Bedework at "1"
Today, March 27, 2007, is Bedework’s birthday, or less anthropomorphically, the one year anniversary of the first production instance of Bedework 3.0. In many respects, certainly from the perspective we had in June 2003 when we first joined the UWCalendar development team, it is hard for us to believe that we find ourselves in this position. It seems appropriate to reflect on this first year of the Bedework project and share some observations and thoughts.
In September 2005, we announced, “For some time we have discussed the possibility of beginning work in earnest on a new Hibernate-based version of UWCalendar. RPI was planning another to work towards a 2.4 distribution to incorporate minor bug fixes and the like related to personal calendar support. However, we have unexpectedly (to us, anyhow) changed course and have been exclusively working on Version 3.0, named BedeWork.”
Our rationale listed “Hibernate” more than once as one of the main drivers for creating Bedework rather than continuing development of UWCalendar. As for the name “Bedework”, we wanted a name not derived from a specific institution, such as RPI, and something that was easy (enough) to pronounce and to remember as a URL. Additionally all word play, clever and otherwise, on "cal" was already taken.
|2005 Sep||Announced Bedework 3.0 would be available in October 2005|
|2006 Mar||Bedework 3.0 was actually available and in production at RPI|
|2006 Apr||Bedework 3.1|
|2006 Jul||Federated FREEBUSY demo at The Open Group meeting in Miami|
|2006 Aug||Bedework 3.2|
|2006 Dec||Mellon MATC Award|
|2007 Jan||Bedework 3.3|
|2007 Feb||Bedework 3.3.1|
Bedework 3.1 included personal calendars, calendar sharing, free/busy display, restructuring into multiple SVN projects, and the CalDAV server was restructured to allow use as a proxy.
Bedework 3.2 provided improved JSR168 support, more SVN Restructuring, CalDAV improvements and calendar suites.
Bedework 3.3 added Lucene searching, migration to Java 1.5 and Tomcat 5.5, the reappearance of categories, improved CalDAV support, significant progress supporting OpenConnector, support for recipients and attendees, iCal import and export of multiple events / whole calendars, improved timezone displays / support, support for floating time values, support for storing UTC time values, recurring event support, human readable text fields now stored with language information to facilitate internationalization, scheduling (meeting requests, replies etc) mostly implemented, significant improvements to the web user interfaces, XHTML user clients & Dojo based widgets , bug fixes (e.g. access control) and housekeeping (e.g. all tables given consistent names)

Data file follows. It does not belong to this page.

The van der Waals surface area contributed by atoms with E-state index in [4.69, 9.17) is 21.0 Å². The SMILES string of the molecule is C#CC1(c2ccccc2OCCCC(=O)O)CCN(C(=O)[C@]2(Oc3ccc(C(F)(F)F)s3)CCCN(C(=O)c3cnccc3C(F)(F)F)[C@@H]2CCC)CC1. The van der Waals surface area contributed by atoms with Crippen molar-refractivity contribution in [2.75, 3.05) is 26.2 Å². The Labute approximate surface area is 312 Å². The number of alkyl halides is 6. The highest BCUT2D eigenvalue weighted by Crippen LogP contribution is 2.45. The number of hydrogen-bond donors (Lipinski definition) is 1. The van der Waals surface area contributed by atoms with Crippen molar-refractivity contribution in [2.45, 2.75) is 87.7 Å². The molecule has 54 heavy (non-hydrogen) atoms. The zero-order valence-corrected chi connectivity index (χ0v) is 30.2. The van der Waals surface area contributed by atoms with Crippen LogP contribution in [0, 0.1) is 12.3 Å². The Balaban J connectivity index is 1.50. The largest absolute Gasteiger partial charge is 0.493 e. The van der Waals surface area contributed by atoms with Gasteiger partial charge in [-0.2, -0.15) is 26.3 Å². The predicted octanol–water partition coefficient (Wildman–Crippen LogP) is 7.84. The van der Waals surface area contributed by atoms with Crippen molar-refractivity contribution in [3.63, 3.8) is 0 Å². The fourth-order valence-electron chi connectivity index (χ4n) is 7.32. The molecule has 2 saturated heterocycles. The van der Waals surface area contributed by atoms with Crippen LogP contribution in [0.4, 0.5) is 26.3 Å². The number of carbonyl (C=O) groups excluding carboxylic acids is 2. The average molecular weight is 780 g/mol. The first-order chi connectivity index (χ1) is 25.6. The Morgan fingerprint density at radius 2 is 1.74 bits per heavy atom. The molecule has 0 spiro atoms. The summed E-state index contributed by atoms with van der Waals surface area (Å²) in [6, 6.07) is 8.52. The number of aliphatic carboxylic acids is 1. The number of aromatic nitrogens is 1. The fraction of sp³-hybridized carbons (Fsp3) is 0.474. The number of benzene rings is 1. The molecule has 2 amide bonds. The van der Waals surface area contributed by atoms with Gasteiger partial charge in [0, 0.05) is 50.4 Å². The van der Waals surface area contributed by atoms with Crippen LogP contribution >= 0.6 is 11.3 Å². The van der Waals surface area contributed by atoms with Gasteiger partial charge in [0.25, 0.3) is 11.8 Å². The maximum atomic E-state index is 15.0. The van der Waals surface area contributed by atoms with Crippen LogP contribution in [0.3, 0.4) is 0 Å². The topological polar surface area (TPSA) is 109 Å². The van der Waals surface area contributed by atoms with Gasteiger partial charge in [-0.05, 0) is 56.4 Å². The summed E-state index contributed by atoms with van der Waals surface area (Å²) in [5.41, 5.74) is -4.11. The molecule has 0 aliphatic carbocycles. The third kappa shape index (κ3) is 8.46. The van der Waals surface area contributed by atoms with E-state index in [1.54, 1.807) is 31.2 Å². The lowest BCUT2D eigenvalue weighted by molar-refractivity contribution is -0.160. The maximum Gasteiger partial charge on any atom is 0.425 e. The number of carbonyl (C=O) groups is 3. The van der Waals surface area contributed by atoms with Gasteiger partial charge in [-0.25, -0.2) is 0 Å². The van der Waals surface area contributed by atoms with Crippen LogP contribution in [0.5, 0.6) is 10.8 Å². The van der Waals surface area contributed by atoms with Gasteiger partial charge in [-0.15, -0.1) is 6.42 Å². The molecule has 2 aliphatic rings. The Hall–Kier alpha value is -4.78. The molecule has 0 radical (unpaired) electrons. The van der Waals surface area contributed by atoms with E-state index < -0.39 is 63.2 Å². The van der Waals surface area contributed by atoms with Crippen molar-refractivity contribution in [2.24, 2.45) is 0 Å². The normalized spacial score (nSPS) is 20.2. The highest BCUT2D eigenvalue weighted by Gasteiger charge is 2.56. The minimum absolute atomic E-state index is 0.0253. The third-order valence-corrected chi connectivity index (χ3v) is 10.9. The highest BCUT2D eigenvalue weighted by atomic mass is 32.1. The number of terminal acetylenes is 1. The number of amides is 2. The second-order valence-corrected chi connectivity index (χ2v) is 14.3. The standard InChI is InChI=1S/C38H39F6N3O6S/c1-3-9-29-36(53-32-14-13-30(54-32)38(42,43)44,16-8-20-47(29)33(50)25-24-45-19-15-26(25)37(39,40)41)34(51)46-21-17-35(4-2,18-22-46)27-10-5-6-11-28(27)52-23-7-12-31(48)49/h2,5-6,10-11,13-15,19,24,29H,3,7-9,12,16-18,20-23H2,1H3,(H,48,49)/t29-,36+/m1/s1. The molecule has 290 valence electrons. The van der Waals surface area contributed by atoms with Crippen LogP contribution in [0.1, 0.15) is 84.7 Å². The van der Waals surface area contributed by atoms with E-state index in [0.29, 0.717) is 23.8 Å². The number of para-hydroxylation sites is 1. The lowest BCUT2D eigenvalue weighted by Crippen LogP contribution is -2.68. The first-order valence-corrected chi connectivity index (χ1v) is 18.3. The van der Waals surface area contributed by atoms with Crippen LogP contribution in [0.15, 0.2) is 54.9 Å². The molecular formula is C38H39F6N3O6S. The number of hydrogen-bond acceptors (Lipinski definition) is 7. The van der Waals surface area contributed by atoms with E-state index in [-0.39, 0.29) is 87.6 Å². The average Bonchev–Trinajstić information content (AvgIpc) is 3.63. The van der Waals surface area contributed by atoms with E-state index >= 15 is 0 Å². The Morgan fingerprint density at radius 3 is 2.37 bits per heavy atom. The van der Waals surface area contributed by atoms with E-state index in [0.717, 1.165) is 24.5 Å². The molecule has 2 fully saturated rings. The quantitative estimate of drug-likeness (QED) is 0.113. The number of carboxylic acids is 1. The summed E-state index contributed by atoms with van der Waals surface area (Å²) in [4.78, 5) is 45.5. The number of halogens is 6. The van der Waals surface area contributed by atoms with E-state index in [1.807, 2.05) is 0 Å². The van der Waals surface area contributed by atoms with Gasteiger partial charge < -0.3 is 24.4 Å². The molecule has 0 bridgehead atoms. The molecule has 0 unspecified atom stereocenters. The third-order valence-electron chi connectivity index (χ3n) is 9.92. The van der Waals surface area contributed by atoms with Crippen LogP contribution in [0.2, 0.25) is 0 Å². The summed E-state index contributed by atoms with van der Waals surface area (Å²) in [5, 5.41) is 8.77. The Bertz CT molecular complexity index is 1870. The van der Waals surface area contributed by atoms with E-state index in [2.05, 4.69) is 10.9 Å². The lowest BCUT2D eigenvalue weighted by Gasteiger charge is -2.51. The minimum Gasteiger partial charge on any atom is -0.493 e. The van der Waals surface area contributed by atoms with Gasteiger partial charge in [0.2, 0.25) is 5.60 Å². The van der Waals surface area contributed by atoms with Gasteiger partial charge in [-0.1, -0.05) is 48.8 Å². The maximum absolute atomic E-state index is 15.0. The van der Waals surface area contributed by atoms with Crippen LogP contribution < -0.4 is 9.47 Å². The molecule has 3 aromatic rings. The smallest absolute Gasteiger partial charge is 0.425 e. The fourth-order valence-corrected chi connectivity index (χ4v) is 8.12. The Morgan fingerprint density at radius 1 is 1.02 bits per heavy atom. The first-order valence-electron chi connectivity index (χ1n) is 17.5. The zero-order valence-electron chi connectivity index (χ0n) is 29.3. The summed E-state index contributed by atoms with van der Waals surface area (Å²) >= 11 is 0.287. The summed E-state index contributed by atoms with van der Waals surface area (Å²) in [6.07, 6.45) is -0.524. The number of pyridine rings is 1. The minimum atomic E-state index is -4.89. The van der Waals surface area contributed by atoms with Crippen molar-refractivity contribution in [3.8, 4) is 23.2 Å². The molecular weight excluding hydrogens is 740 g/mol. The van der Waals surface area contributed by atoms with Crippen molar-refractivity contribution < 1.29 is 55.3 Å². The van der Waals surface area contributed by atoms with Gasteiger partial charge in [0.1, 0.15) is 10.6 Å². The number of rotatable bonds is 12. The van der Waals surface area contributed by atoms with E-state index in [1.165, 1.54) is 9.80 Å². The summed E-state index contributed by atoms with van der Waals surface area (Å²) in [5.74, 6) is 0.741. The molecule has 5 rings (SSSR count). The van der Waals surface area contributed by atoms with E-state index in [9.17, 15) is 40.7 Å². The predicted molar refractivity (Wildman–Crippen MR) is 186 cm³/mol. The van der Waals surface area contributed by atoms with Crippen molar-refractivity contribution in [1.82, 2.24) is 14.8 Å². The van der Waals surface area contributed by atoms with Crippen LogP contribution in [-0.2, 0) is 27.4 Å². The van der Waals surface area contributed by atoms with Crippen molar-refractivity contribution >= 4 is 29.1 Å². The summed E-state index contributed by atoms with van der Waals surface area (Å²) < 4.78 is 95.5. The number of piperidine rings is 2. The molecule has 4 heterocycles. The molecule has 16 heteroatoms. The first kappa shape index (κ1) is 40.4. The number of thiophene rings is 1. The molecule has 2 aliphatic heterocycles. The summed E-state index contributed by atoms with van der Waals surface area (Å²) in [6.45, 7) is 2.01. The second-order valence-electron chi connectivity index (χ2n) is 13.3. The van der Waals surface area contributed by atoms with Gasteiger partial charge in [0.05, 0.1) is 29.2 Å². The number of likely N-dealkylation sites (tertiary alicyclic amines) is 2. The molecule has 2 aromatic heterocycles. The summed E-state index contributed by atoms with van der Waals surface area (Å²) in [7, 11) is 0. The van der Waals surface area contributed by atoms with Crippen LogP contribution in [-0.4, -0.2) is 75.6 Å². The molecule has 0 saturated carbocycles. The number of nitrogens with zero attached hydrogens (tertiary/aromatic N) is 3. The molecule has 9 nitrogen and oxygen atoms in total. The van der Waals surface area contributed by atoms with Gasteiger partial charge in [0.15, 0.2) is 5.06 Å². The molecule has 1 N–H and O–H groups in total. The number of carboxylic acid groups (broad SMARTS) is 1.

Bedework 3.3.1, soon to be released, has (yet again) CalDAV bug fixes, recurring events bug fixes, especially in the sharing of these events, timezones bug fixes to sharing events with 'private' timezones, such as those added via CalDAV or imported as ics., access control bug fixes. Having just reread the 3.3.1 list, we now feel very comfortable with 3.3.1 as a minor “bug fix” release. Additionally, the UI was updated for all features of access control. And thanks to help from Queens University and the University of Maryland, 3.3.1 is much more Oracle-friendly, drastically reducing the modifications required for Oracle.
Over the last year, we (and Bedework) participated in CalConnect interoperability testing events, along with other calendar vendors such as Apple and Oracle. We participated in the crafting of the CalDAV specification which was just published as RFC 4791.
We have gotten deeply involved, much more deeply, in Bedework than we anticipated when we started collaborating with Washington more than four years ago. However, our overall focus remains delivering value locally (to the RPI community) while at the same time making Bedework attractive enough to other universities that they would adopt the software and contribute to its development.
“Bedework” met most of our objectives for a name, save one – many people do not pronounce it as you would “beadwork”. Instead, Bedework is very much like the band in the movie “That thing You Do”, the “Oneders” (the “Wonders”), which most people mispronounced as the “O’needers (see http://en.wikipedia.org/wiki/That_Thing_You_Do!#Story).